“Which one of you, having a hundred sheep and losing one of them,does not leave the ninety-nine inthe wilderness and go after the one that is lost until he finds it?…Or what woman having ten silver coins, if she loses one of them does not light a lam, sweep the house, and search carefully unti she finds it?” (Luke 15:4, 8)
A few years ago, in the context of doing a large study of clergy roles, identities, and relationhips in the Diocese of Derby (Church of England)
, I had cause to spend some time with the diocesan leaders of Youth With A Mission (YWAM). The phrase that kept coming up in the conversation was ‘a heart for the lost’.
“Lost” is an interesting word for the church to be using. I am never sure who the “lost” are. Are they the most destitute and forgotten of society (to whom I think the church does have a legitimate ministry, and needs to get a move on)? Or are they the people the church is unable to convert?
Or–more likely, in terms of the parable above–are the “lost” those who were once in the church, but have discerned that the door through which they once entered could also be the door through which they might exit?
I had an interesting conversation with a diocese recently, about a key staff position in mission and ministry (the most interesting thing was that, in the context of a preliminary job interview, they managed not to talk about the job, and that for a church institution, they made no mention of this thing called God). What I discerned, from reading their strategic plan, looking at their website, and listening carefully in the conversation, they were worried about the loss of people attending church, and what that meant for the future of the diocese in terms of money. They don’t have enough money to continue operating the number of churches they have, but they also realize that closing churches (a major part of their plan, which, because it is published on their website, I have no qualms talking about) will restrict the amount of money coming in.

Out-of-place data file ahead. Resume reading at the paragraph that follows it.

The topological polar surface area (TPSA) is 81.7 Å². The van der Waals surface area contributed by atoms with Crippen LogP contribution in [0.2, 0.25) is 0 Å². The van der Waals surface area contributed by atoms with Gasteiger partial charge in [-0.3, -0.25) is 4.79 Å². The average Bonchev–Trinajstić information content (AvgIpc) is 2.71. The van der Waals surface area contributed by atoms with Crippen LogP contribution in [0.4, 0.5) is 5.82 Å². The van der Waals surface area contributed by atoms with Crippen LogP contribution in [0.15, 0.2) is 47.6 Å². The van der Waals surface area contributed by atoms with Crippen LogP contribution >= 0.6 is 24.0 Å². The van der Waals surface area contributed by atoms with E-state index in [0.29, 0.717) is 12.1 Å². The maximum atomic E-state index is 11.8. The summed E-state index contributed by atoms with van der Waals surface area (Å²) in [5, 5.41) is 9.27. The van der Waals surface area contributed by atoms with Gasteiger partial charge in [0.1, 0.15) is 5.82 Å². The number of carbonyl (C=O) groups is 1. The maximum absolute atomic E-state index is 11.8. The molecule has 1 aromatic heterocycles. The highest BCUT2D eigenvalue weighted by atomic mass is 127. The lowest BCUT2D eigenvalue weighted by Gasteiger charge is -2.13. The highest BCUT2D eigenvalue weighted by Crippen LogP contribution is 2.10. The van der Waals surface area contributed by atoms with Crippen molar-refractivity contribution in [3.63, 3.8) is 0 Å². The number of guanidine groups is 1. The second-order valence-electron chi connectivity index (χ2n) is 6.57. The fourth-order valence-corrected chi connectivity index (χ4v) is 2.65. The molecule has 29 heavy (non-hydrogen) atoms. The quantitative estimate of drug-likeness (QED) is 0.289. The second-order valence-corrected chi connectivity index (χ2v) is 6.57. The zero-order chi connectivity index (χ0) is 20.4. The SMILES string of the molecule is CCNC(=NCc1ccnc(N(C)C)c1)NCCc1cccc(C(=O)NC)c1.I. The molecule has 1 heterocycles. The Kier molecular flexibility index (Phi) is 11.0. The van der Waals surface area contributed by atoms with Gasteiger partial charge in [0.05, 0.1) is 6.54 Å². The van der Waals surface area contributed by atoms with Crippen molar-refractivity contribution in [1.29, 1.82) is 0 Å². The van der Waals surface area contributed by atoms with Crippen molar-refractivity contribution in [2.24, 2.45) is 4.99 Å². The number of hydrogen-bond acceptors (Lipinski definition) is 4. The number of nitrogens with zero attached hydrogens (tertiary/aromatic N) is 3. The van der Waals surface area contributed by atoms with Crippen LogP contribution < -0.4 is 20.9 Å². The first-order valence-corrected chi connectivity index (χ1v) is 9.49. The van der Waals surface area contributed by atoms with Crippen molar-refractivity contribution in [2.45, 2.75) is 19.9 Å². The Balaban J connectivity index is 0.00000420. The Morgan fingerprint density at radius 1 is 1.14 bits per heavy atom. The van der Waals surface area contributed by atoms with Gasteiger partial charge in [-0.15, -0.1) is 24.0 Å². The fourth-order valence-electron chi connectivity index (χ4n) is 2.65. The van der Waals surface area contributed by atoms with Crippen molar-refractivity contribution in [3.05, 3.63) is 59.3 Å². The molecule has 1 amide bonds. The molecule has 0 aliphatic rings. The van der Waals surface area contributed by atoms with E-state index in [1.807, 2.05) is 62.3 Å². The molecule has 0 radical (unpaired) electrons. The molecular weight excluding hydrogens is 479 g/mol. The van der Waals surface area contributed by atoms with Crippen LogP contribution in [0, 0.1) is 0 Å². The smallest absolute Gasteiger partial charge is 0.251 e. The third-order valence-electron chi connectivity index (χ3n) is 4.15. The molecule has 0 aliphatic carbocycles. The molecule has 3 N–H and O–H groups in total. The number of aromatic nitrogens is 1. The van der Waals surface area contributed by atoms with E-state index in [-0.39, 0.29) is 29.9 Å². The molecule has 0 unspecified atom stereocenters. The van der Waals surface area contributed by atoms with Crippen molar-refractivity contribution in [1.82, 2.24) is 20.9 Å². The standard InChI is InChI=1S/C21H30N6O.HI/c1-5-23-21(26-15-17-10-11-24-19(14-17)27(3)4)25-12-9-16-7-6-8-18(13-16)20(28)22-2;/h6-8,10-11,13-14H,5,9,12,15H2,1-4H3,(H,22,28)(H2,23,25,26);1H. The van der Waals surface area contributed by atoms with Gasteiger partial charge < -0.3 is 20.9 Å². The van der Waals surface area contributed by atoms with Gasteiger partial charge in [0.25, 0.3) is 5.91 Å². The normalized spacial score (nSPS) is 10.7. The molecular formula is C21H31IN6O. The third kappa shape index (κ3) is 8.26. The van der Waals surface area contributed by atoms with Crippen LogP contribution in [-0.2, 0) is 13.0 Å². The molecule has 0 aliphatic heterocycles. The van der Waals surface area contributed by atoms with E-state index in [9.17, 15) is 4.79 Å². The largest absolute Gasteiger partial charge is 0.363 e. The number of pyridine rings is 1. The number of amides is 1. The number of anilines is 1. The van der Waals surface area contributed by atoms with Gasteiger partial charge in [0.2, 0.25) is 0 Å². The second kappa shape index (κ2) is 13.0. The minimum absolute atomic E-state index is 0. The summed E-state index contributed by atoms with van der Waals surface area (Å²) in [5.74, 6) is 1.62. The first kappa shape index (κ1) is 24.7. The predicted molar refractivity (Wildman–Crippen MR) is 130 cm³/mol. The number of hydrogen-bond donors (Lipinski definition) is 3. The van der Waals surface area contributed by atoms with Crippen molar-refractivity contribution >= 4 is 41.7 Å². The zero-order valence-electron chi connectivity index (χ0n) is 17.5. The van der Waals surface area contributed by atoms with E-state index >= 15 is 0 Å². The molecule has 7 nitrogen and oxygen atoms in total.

This treats leavers as lost coins. All that they see is revenue flowing out the door. We rejoice when they are “found” because it makes us monetarily richer.
But is it any better to treat people as lost sheep? In the time and place in which Jesus lived, a sheep wasn’t a family pet (well, except for the poor man in 2 Samuel 12, who brought up his ewe lamb like a daughter, and the sheep would ‘lie in his bosom’–by modern standards, this is probably a bad thing for both the sheep and the daughter. But that is another discssion for another time).
A sheep was an economic commodity. It was carefully tended, not as something for the children to play with, and to have a long and happy life in the family home. It was looked after so that it could be fleeced, milked, and eventually slaughtered and devoured. An incredibly unbalanced relationship, in which the sheep definitely did not get the better side of things.
Perhaps it is better not to talk about persons who do not come to church as lost economic units–and does nobody else find it offensive that the sheep is referred to as an “it”?
Could we maybe talk to them, as…people?